7 Things I’ve Learned So Far, by Imogen Robertson

This is a recurring column I’m calling “7 Things I’ve Learned So Far,” where writers (this installment written by Imogen Robertson, author of INSTRUMENTS OF DARKNESS) at any stage of their career can talk about writing advice and instruction as well as how they possibly got their book agent — by sharing seven things they’ve learned along their writing journey that they wish they knew at the beginning.

Imogen is excited to give away a free book to one random commenter. Comment within one week. You can win a blog contest even if you’ve won before. (Update: Stacie won.)

     


Imogen Robertson is the author of Instruments of Darkness
(Feb. 2011), a debut novel the AP called “a thrilling tale.”
The book is the first in a series of 18th century detective
novels featuring the willful Harriet Westerman and
anatomist Gabriel Crowther. Imogen lives in London
and runs a blog. She was a TV, film and radio director
before becoming a full-time writer.

 

1. Being nice works. I have always sneakingly envied those people who storm about demanding things. It’s not my way. I want to help; I want to get on with people, and I want to be polite. It turns out this doesn’t make me a wimp after all. It makes me someone people want to work with. Author tantrums just make everybody’s jobs harder.

2. Take advice. You may have a deal, but there is still work to be done on the manuscript. Now you’ve probably sweated over every word of it, so that idea can be hard to take but remember you are now getting advice and suggestions from an expert. Pre-magic-phone-call you’d have had to pay thousands of dollars for this sort of feedback. Now you are getting it for free. Be thoughtful and even if you don’t think the suggestion is helpful, don’t just throw it out. Consider it. Sometimes one of my editor’s comments will make me rethink a whole scene or a whole character. Now there’s no need to e-mail or call your editor with every thought in your head, but if you don’t want to make a change he or she suggests, remember to explain why. You are just getting to know each other, so it’s all about dialogue.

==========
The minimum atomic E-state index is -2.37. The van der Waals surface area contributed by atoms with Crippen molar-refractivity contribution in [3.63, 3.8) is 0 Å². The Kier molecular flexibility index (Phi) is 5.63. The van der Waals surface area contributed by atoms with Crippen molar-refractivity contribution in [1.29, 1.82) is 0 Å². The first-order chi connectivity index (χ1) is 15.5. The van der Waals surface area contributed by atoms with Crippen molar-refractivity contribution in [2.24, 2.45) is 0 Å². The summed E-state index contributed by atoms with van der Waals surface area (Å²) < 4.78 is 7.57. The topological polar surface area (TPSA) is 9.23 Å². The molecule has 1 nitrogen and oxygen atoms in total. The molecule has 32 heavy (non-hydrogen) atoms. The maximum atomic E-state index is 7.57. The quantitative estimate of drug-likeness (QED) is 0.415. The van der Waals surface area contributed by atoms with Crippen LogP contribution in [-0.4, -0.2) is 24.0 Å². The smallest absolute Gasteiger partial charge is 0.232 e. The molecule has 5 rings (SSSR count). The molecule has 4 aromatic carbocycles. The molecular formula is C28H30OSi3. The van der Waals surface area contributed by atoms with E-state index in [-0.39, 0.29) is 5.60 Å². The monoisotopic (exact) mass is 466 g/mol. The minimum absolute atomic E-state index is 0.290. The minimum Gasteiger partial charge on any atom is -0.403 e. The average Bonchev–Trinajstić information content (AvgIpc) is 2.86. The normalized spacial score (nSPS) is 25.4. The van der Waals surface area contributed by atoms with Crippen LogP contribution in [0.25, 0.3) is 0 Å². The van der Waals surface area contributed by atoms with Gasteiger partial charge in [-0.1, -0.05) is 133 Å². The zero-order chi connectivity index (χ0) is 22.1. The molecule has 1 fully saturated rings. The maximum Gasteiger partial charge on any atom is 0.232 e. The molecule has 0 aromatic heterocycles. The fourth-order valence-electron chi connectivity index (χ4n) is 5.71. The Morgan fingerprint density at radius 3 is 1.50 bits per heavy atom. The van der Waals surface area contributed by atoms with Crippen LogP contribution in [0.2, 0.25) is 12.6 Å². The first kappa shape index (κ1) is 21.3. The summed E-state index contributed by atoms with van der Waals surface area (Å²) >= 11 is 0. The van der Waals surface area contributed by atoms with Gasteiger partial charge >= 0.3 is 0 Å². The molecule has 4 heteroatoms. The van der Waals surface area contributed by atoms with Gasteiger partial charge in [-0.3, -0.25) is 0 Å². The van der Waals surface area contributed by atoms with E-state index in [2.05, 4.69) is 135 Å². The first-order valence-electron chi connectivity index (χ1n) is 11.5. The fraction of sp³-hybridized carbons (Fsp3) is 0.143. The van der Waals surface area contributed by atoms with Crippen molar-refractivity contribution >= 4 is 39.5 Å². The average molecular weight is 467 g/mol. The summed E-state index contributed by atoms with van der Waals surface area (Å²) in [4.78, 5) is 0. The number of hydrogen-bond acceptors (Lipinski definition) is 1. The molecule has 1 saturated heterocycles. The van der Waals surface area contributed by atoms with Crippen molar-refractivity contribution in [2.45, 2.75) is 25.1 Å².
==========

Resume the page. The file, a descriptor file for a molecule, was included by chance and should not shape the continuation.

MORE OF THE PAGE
3. It’s not just the book that is on sale. It’s you. I know it wont come as a surprise to people who read this blog, but it is a tough market out there and you have to be willing to go out and sell your book. And yourself. I found this quite tough at first as I’m actually a rather private person, but I thought of all the work other people were putting in to making the book a success and put on a smile. I’ve met some very lovely people as a result too.